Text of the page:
The Source of Fiction; or, A Parable for an Artist

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Exploring the development of an artist, I guess.

A great work of fiction is an heroic effort to reconcile some misunderstood, obscured or even vilified phenomenon of reality with the self-referential system of understanding and belief most commonly referred to, and stylized as, 'the world'. And what is 'the world'? Well, it is that which can be seen when looking out of a window: it is all that has been classified and categorized, systematized and summed up. In short, it is everything which has been, up to this point in time, 'understood'.

Understood by whom? Ah, but that is a question for a democrat.

That is a question for a revolutionary.

That is the question for an artist, who must, if he is honest, seek out the source of his particular brand of wisdom, truth, knowledge, pain and suffering, love and sense of beauty—in a word, his aesthetic. And when he has found this place or object, this Paradise or Grail, this Good which has conquered Evil in his soul and psyche—well, what then? At peace with his own understanding, he acknowledges that it is not a crime if another conscious being has derived their sense of purpose and well-being from an altogether different conception of the Source—though he sees how it is the conception of the Source which changes, and not the Source itself. Thus he starts to dwell in a realm of illusion and projection, which the rest of the world understands as simple narrative: unreal, and thus unimportant, the artist meditates upon both sides of that coin spinning so rapidly in the air, aware that when it does eventually lose momentum and fall upon the ground, whether one way or the other, the result is altogether arbitrary: he watches the world react to the outcome with a sense of distance and, of course, irony. At this point, if he is filled with discontent, he becomes a romantic. If his nature is more cerebral, he has a small choice in the matter, for what it's worth: he either becomes a fatalist or—and this is no joke—a comedian.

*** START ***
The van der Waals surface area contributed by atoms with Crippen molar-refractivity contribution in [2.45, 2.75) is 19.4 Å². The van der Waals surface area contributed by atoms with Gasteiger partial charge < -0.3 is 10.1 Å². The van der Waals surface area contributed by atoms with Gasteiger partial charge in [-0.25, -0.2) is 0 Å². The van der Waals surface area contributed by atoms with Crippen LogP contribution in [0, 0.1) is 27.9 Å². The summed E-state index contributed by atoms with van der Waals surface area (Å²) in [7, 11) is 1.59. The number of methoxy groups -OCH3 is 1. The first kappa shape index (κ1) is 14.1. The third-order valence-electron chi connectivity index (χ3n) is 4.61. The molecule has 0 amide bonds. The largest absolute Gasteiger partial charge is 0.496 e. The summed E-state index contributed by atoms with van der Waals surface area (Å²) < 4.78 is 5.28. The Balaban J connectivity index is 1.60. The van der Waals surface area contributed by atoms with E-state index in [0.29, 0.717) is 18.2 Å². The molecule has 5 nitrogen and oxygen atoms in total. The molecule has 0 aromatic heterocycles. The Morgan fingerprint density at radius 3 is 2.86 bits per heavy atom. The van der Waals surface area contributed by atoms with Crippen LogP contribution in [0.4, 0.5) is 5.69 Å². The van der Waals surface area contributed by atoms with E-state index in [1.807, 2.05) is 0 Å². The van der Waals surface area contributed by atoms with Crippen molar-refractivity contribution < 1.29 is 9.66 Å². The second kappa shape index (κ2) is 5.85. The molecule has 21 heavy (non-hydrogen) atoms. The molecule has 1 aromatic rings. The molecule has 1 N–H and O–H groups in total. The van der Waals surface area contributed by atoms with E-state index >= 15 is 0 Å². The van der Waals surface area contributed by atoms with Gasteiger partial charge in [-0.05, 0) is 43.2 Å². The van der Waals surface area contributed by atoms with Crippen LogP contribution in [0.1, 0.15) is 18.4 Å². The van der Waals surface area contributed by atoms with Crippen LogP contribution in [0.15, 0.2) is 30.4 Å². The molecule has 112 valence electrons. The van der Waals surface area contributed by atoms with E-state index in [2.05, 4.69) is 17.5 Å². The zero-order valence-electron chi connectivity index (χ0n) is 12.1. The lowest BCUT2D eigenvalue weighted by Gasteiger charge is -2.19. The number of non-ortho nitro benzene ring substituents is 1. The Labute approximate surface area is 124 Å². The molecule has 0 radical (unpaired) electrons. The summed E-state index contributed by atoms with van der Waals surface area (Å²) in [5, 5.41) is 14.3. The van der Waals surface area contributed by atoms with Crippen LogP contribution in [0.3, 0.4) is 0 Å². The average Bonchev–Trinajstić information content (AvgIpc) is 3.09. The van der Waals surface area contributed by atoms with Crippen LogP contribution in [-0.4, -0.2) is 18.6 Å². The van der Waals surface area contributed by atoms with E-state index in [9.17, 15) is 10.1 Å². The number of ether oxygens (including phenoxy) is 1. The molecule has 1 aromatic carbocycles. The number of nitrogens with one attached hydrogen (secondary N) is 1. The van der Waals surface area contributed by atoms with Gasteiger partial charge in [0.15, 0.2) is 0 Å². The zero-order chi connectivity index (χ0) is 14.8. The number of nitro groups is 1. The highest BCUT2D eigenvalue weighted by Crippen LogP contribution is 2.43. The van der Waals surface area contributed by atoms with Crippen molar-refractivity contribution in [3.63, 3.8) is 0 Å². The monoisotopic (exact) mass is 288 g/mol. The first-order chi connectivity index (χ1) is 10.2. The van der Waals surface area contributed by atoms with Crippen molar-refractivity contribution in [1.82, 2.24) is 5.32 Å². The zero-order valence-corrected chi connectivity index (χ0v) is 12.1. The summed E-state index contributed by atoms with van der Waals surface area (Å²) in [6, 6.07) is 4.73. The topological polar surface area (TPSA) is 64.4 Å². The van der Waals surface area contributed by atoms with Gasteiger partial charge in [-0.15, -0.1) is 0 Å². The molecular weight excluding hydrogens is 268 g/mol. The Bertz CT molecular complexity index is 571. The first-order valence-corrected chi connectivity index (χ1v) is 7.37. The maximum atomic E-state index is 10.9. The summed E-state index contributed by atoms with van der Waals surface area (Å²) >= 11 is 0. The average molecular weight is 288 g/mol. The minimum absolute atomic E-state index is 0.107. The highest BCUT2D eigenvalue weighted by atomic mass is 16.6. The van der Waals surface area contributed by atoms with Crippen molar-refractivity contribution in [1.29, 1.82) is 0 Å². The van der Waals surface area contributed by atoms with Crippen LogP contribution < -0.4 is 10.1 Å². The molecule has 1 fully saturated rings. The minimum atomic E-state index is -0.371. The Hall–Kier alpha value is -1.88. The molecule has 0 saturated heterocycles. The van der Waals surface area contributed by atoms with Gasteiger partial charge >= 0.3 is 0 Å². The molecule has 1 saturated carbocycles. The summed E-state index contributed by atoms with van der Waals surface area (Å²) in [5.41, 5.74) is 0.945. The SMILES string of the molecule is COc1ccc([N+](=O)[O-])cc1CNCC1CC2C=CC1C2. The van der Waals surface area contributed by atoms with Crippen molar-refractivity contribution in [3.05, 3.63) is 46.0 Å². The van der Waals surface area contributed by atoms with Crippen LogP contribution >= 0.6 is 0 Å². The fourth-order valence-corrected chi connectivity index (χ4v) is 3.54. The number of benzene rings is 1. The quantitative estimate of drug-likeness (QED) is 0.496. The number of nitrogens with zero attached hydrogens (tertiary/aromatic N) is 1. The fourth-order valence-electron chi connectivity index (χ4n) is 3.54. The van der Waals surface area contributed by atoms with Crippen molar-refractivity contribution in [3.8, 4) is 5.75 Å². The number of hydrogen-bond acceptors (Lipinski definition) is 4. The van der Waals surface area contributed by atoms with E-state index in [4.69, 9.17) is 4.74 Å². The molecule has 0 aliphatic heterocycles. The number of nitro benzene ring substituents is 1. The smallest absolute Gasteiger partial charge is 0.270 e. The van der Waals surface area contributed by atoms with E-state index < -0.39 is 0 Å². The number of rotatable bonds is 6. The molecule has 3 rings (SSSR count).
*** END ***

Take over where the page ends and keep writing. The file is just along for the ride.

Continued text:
And so he discovers his orientation, and he moves through the world anew, looking, looking, looking for something which draws him in and holds on tight. But he soon realizes that finding a good story is more difficult for him than falling in love, and with a heavy heart he abandons many projects when they prove unable to keep up with the pace of his personal and artistic evolution—when their conflict, their internal motivation, gets outstripped by his own. Nonetheless, he derives his integrity from the resistance he puts up to the hunger for the real thing to which every artist worthy of the name must routinely grow accustomed, upon being disillusioned and disappointed again and again. He remains an anonymous and observant bystander, honing his craft on street corners, in pubs, on trains, buses and sidewalks, noting the individuals he meets and the transactions he witnesses. Always he is careful not to judge anyone or anything he comes across; rather he seeks only to interpret, and tries to hold the phenomena of this world in high regard. In the face of uncertainty, or even horror, he finds inner calm in the expression of beauty: it is, after all, the true antithesis of horror, wherein the latter was never better defined than as 'the repulsion of life, from life', while the human condition for the former was always to first face and conquer personal demons before being able to admit to the struggle within, which—when revealed—unifies so readily. He considers himself fortunate in the fact that it is the artist's obligation to accomplish this alone and in private, and that he was forced to do so much sooner than his peers; it was his desire to make a living from such revelation, and the themes he would work with must be universal, and his own conflicts must not creep into the body of his work, as they often do for the artist who does not understand himself.